Today several optional memorials are permitted, that of Saint Peter Julian Eymard who fostered Eucharistic adoration throughout his life and founded a religious order of priest-adorers of the Holy Eucharist who came to be known as the Priests of the Blessed Sacrament or of the martyr St. Eusebius of Vercelli.
Eusebius was a Roman priest of the fourth century. According to the acts relating his martyrdom he was condemned by Constantius, the Arian Emperor, to be starved to death in a room in his own house. He was buried in the cemetery of St. Calixtus. His cult has always enjoyed special favor in Rome and his house was transformed into a church.
Lead us, Lord God, to imitate the constancy of Saint Eusebius in affirming the divinity of your Son, so that, by preserving the faith he taught as your Bishop, we may merit a share in the life of your Son. Who lives and reigns with you.
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FIRST JESUIT PRIEST
On this civic holiday Monday, I will celebrate the optional memorial for Jesuits of Blessed Peter Favre.
One of the original companions whose friendship at the University of Paris eventually led them to form the Society of Jesus, Pierre Favre (1506-1546) grew up as a shepherd in the high pastures of the French Alps of the Savoy region.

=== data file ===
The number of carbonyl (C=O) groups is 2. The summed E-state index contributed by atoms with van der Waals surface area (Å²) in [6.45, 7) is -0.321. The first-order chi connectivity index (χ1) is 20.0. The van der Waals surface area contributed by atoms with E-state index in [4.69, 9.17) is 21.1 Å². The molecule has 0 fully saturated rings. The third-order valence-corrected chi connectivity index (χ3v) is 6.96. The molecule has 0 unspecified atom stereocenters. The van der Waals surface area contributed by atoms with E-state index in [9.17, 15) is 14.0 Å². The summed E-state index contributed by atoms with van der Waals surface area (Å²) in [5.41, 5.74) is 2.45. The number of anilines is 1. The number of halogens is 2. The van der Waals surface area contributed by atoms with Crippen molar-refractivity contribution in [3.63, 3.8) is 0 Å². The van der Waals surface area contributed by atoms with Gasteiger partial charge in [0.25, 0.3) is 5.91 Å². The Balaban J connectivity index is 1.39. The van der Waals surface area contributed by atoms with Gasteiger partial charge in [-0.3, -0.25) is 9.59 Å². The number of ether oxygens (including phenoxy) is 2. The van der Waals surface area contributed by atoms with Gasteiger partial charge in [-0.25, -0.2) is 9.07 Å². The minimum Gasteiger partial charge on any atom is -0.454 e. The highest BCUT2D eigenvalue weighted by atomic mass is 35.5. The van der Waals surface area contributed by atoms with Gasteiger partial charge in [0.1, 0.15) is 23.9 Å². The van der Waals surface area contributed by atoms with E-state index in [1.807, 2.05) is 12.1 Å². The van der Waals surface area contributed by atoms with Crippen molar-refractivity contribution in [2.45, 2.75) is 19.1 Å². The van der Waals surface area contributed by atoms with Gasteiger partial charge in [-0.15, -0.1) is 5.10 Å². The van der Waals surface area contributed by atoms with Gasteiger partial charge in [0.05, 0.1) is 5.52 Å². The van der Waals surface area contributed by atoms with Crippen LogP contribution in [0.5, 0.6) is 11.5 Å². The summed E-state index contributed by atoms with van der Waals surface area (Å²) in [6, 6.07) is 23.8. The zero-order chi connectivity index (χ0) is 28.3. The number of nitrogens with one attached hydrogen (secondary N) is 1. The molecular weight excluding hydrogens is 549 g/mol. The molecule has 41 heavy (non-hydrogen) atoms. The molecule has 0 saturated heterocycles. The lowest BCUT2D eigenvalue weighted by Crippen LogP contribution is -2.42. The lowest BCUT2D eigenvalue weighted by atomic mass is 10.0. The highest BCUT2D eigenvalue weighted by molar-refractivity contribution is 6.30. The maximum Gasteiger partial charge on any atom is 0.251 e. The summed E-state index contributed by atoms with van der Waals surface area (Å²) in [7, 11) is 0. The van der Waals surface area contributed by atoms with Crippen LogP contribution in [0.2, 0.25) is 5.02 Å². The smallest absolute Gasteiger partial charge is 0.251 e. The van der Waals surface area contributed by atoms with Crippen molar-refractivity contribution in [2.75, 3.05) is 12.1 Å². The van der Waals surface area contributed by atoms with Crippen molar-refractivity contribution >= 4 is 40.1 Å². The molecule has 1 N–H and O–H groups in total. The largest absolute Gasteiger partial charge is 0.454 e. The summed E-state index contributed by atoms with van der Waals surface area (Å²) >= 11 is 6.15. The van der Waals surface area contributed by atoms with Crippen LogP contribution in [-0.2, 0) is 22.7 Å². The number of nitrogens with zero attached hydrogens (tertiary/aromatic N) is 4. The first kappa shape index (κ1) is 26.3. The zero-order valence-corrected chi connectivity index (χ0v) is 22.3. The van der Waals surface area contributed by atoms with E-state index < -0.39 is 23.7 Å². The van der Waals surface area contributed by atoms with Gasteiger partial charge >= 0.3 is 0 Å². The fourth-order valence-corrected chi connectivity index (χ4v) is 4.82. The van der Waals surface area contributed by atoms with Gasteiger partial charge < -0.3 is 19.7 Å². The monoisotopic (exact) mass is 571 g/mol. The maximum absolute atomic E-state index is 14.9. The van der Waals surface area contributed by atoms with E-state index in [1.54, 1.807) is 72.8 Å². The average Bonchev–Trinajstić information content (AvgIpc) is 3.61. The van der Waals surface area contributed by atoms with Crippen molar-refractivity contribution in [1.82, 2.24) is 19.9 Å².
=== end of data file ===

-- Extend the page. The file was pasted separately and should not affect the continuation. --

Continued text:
At the University of Paris, he met Ignatius Loyola and tutored him in Aristotle, while Ignatius tutored the former shepherd in spiritual matters.
When the "Company of Jesus", students of theology who wished to become "reformed priests" gathered at Montmartre in Paris on August 15, 1534 to commit themselves to the Lord, Favre, who had been ordained a short time before, celebrated Mass and received the vows of Ignatius Loyola, Francis Xavier and their "friends in the Lord" (illustration).
Favre became an effective preacher and giver of the Spiritual Exercises, working in Italy, Spain, Portugal and Germany.
Favre was instrumental in establishing the Society of Jesus in Portugal, and was appointed by Pope Paul III to be one of the papal theologians at the Council of Trent. He died in Rome on his way to the Council, in the presence of his friend Ignatius.
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Colonel BY Day
The August Civic or Bank Holiday is observed in several provinces and has acquired different designations.
I remember it as Natal Day in Halifax and Simcoe Day in Toronto; here in Ottawa, I learned recently that it is called Colonel By Day, though I doubt everyone would know that.
Often passing by the statue of By on Major's Hill Park in my neighbourhood, I have come to admire his achievement in building the Rideau Canal, one of the features of our city that help bring about its designation by Queen Victoria as Canada's Capital.
There is a long article in today's Ottawa Citizen "A Feat of Human Genius" that speaks of his remarkable accomplishment, one that was not appreciated in his day.